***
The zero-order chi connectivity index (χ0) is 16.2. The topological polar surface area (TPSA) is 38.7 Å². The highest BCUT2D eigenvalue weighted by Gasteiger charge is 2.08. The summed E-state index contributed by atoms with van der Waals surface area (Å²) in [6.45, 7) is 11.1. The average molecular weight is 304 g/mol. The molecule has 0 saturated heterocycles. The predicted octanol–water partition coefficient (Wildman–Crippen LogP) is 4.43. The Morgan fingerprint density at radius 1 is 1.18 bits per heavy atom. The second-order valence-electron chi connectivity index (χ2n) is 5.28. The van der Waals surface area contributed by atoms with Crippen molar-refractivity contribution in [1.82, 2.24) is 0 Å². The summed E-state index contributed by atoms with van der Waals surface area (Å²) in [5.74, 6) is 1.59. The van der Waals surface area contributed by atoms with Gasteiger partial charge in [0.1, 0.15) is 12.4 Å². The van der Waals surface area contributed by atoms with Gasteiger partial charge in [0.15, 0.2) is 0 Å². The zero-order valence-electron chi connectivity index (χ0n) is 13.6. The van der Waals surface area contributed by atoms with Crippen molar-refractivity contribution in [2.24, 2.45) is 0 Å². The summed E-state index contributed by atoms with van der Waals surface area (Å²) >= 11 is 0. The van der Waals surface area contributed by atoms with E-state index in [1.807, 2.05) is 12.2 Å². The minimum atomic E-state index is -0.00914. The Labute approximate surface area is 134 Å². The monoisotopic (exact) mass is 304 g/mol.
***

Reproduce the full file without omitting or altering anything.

The zero-order chi connectivity index (χ0) is 16.2. The topological polar surface area (TPSA) is 38.7 Å². The highest BCUT2D eigenvalue weighted by Gasteiger charge is 2.08. The summed E-state index contributed by atoms with van der Waals surface area (Å²) in [6.45, 7) is 11.1. The average molecular weight is 304 g/mol. The molecule has 0 saturated heterocycles. The predicted octanol–water partition coefficient (Wildman–Crippen LogP) is 4.43. The Morgan fingerprint density at radius 1 is 1.18 bits per heavy atom. The second-order valence-electron chi connectivity index (χ2n) is 5.28. The van der Waals surface area contributed by atoms with Crippen molar-refractivity contribution in [1.82, 2.24) is 0 Å². The summed E-state index contributed by atoms with van der Waals surface area (Å²) in [5.74, 6) is 1.59. The van der Waals surface area contributed by atoms with Gasteiger partial charge in [0.1, 0.15) is 12.4 Å². The van der Waals surface area contributed by atoms with Gasteiger partial charge in [0.15, 0.2) is 0 Å². The zero-order valence-electron chi connectivity index (χ0n) is 13.6. The van der Waals surface area contributed by atoms with Crippen molar-refractivity contribution in [2.24, 2.45) is 0 Å². The summed E-state index contributed by atoms with van der Waals surface area (Å²) >= 11 is 0. The van der Waals surface area contributed by atoms with E-state index in [1.807, 2.05) is 12.2 Å². The minimum atomic E-state index is -0.00914. The Labute approximate surface area is 134 Å². The monoisotopic (exact) mass is 304 g/mol.